Yesterday, Maskêkosihk (Enoch Cree Nation #440), immediately west of Edmonton, celebrated the opening of their new water pump house.

Chief Billy Morin was joined by Carolyn Bennett, Minister of Crown-Indigenous Relations for the occasion.

“Nipiy Pimatsowin—Water is Life. This project directly closes a fundamental gap in the quality of life between Canadians and Enoch Cree Nation families,” said Morin. “Furthermore, this project provided 18,000 hours of employment to 38 Enoch member employees, and is the foundation for our residential and commercial development vision. We thank Canada for keeping their commitment.”

The project includes construction of a new water supply line and a new water reservoir and pump house to provide a sustainable drinking water supply for the community. Canada has invested $13.6 million to support construction of the new facility.

“On behalf of my friend, Jane Philpott, I am proud to join Chief Morin and the Council and citizens of Maskêkosihk (Enoch Cree Nation #440) on this historic day,” said Bennett. “I was honoured to attend the announcement of this facility in 2016, and to now be here to celebrate the grand opening is a great honour. I thank the community for their hard work on the completion of the pump house.”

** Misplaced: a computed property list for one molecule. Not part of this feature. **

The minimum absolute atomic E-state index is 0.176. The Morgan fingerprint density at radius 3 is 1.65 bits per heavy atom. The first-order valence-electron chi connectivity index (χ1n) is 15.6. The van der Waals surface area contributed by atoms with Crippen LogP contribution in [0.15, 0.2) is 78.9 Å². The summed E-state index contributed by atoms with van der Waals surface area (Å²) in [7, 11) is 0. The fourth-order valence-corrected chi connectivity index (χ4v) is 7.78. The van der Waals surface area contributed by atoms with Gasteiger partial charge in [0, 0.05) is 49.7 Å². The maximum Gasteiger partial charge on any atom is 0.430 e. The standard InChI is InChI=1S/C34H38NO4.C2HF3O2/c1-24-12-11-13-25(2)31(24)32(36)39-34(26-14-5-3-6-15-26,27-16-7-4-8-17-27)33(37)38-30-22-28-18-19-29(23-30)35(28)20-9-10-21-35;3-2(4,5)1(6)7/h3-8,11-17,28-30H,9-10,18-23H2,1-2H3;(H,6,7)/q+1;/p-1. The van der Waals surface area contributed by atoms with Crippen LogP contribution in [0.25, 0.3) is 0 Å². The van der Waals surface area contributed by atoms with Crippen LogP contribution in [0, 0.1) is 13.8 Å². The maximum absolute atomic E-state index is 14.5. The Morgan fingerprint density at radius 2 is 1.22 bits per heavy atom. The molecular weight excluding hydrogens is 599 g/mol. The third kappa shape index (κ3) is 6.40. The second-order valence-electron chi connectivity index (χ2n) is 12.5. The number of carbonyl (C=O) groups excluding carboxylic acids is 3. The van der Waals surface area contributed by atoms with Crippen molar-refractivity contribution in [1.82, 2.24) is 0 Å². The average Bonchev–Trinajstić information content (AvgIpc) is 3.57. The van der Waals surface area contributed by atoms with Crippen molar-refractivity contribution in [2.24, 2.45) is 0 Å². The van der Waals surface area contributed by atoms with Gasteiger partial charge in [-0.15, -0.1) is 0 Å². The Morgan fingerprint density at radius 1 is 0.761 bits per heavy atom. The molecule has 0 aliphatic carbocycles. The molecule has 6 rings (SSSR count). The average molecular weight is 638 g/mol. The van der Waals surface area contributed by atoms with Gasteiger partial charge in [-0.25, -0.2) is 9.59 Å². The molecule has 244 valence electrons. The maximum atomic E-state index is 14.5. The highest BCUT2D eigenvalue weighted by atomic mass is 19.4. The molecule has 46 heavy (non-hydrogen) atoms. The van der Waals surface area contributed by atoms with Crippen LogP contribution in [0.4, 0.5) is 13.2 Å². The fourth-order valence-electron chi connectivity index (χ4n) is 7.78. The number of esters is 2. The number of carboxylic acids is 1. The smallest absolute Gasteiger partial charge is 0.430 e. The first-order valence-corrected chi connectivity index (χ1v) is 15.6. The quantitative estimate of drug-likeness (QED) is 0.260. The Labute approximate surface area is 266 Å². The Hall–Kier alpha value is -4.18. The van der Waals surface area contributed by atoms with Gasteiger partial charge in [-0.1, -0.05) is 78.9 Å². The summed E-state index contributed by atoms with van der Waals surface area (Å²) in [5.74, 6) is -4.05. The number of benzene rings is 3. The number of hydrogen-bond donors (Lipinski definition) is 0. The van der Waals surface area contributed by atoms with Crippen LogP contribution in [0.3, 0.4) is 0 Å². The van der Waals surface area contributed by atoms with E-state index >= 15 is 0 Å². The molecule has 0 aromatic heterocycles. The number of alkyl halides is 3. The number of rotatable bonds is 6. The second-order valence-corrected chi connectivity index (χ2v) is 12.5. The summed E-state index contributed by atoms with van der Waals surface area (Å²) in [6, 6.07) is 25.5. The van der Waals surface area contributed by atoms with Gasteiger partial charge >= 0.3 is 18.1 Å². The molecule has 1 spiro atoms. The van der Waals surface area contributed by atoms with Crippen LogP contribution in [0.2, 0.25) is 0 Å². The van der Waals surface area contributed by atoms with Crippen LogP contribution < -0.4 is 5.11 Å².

The project will connect Enoch Cree Nation to the City of Edmonton’s water system and ensure the growing community of more than 1,750 people has access to safe and reliable drinking water now and into the future. Construction of the new system began in November 2016. Enoch Cree Nation’s old water treatment plant will remain in service to provide the community with a source of non-potable water for uses such as fighting grass fires.

Header image shows pumps at the Akwesasne water treatment plant on Cornwall Island, Ontario, which opened in 2006 and was the result of a collaboration between the Mohawks of Akwesasne and the federal government. Credit: AFN.

Canadian Water Summit

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